Skip to main content

Natural Awakenings Washington DC Metro

A Conscious Collaborative

Sep 29, 2016 07:49PM

A Spotlight on Helicon Works Architecture

by Sam Hudgins
Most people would label Helicon Works Architecture (HWA) collaborative as green or sustainable. However, founder and principle architect Bill Hutchins prefers to think of it simply as architecture with a conscious. He notes, “For me, it should just be good architecture.”

Officially opening in 1989, Helicon Works Architecture morphed into a virtual collaborative in 2006 with the building of Hutchins’ home. Hutchins and his wife, Beth Knox, the landscape designer and gardener in the collaborative, wanted to build a home to share. With their plan and a desire to preserve environment in mind, they used community-inclusive straw bale construction—having friends and volunteer groups help build their home. The attention this building method garnered not only brought work to Hutchins, but also brought new artisans and companies who wished to work with him, as well.

Each member of the collaborative has their own business and works on projects through HWA, as they are needed and available. The collaborative currently consists of 12 members, including architects, natural builders, a project manager, a lighting designer, a wood artisan, a metal craftsman, a renewable energy systems building scientist, a landscape designer and an interior designer. Once a month, the members come together, either virtually or in person, to have what Hutchins calls “beer talks.” This not only allows them to bounce project ideas off each other, but allows them to catch up as friends, as well.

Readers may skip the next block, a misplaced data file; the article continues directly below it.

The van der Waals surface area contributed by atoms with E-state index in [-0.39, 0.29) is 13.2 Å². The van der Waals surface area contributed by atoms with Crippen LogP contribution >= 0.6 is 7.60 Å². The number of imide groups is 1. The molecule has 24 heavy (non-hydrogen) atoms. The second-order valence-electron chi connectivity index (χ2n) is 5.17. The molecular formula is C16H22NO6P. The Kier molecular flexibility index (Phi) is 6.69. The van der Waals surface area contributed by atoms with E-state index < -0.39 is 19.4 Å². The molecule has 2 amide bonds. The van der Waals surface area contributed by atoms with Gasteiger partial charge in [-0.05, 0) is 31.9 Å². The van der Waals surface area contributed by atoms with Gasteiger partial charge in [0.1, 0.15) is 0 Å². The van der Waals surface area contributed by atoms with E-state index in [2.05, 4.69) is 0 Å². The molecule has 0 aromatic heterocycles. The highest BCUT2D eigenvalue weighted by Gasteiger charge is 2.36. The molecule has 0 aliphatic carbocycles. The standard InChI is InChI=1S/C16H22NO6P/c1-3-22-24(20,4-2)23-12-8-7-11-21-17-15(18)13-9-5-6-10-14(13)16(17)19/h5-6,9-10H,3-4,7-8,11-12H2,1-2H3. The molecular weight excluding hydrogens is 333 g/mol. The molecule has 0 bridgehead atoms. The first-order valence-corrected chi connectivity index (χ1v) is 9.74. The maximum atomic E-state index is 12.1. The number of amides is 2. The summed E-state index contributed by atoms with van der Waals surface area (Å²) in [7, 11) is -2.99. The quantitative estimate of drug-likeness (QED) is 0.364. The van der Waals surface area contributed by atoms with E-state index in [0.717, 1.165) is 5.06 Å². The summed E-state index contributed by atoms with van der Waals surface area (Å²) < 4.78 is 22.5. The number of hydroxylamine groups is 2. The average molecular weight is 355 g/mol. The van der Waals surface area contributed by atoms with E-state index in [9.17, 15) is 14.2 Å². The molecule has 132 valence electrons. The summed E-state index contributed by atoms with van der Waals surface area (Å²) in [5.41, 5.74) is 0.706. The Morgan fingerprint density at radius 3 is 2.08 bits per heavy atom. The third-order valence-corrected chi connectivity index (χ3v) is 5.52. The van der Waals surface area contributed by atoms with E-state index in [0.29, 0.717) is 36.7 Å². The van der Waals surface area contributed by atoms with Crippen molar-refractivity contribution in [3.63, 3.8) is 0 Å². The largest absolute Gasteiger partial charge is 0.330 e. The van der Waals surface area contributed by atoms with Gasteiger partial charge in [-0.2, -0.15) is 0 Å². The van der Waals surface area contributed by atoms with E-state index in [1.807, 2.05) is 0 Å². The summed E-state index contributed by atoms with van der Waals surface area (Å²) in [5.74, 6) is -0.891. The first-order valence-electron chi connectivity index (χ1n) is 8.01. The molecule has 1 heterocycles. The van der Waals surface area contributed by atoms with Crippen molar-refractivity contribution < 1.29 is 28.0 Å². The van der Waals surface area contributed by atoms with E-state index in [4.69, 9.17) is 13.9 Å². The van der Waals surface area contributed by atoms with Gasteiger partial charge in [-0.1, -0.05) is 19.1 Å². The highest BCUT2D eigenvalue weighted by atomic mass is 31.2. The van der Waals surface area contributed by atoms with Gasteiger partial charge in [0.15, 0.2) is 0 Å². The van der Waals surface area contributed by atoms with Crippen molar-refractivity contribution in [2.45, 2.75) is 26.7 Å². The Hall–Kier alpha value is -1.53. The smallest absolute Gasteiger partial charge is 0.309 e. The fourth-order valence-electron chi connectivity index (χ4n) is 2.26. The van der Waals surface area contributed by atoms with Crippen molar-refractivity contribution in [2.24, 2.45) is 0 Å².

Hutchins’ home is truly a place of sharing. In addition to being Hutchins’ architecture office, it has been used for yoga classes, church services and other various events. One of these events was to support The Kevin Rohan Memorial Eco-Foundation (KRMEF), an organization created to encourage a sustainable practices in a village in Nepal. After befriending the founder of KRMEF, Krishna Gurung, Hutchins helped establish a method of building using waste glass waste bottles and earthen plaster.  Bill has also worked with them in developing other programs.

Each project brought to HWA varies in its approach, based on the needs and desires of both the client and place. Hutchins has a list of different exercises he offers to clients to help them fully explore home as an internal image. For instance, rather than talking about kitchen size, he asks clients to think about the life they’d like to live in their home. He may ask clients to go over their “home biography,” thinking of the places they have lived and focusing on their childhood home. Exercises like these help clients reveal the life they want to live in to their new home, which Hutchins then helps them embody in their home.

Along with his architecture services, Hutchins also offers daylong workshops. Though the workshops vary, they typically follow two main approaches. The first is for those who want to remodel or build a home. Using similar exercises that he does with clients, the workshop aims to help people create ecologically sensitive living space. The other workshop helps people connect consciously with the space they are already living in, and as Hutchins puts it, “connect more deeply with the stars, the Earth and each other.” The next workshop is planned for October 29.

Hutchins enjoys helping people expand outside themselves through workshops and wants to teach more in the future. He hopes the book he is currently working on, Dwelling, A Way Home, will create more possibilities for this in the future.

For more information about Helicon Works Architects and their upcoming workshop, visit HeliconWorksArchitects.com.

 

Global Brief
Health Brief